A language for populations

Population Language is used to model systems composed by N identical interacting processes or objects. At any point in time, each object can be in any of its finitely many states and the evolution of the system proceeds in a clock-synchronous fashion: at each clock tick each member
of the population must either execute one of the transitions that are enabled in its current state, or remain in such a state (see here for all the formal details).

To create a new Population Project go to File -> New -> Other… and select Population Project

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After that provide a name for the new project:

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After that a new project is created that contains a simple specification:

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The provided model describes a network of computers that can be infected by a worm. Each node in the network can acquire infection from two sources, i.e. by the activity of a worm of an infected node (inf_sus) or by an external source (inf_ext). Once a computer is infected, the worm
remains latent for a while, and then activates (activate).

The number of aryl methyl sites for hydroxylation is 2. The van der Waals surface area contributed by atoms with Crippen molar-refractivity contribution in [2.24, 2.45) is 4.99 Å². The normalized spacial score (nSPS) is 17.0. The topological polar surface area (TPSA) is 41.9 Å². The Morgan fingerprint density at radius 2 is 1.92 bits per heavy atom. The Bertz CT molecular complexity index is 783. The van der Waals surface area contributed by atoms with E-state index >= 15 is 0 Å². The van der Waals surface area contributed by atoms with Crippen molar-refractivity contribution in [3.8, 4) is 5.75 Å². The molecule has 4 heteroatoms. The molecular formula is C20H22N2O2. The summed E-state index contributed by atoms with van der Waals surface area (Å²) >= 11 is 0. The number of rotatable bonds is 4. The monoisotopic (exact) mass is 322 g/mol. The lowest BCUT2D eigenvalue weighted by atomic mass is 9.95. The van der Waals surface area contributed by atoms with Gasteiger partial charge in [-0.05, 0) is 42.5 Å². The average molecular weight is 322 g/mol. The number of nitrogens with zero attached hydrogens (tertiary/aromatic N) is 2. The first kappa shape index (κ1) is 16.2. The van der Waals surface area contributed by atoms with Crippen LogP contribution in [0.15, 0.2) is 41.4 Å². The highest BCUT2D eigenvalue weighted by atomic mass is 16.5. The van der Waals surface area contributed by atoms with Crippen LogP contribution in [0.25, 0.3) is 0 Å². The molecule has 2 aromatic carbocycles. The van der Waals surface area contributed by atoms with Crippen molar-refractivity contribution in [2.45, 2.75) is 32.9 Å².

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When the worm is active, it tries to propagate over the network by sending messages to other nodes.  After some time, an infected computer can be patched (patch), so that the infection is recovered. New versions of the worm can appear; for this reason, recovered computers can become susceptible to infection again, after a while (loss).

Simulation tools can be used to used to estimate system behaviour. Two kind of simulations are available: one based on standard probabilistic simulation (referred as individuals in the simulation panel) and one based on fast simulations. The latter uses a mean-field approximation to simulate the behaviour of a single object in the context of a large class of elements.

This plug-in also provides a specific model checking procedure, named FlyFast that can be used to verify large scaled systems. This procedure exploits mean field approximation in model-checking techniques to overcome scalability issues raised by the size of systems. Details on the procedure are available here.

By relying on FlyFast we can check if a given element satisfies or not a given property when it is located in an environment with a given structure. FlyFast model checking panel can be used to select the state of the single elements and to state the fraction of the individuals in the context in the different state (these fractions can be inferred from a specific state). This tool can be used to estimate the probability that an object in state S can get infected within the next k steps:

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The result will be then visualised in the Graph View:

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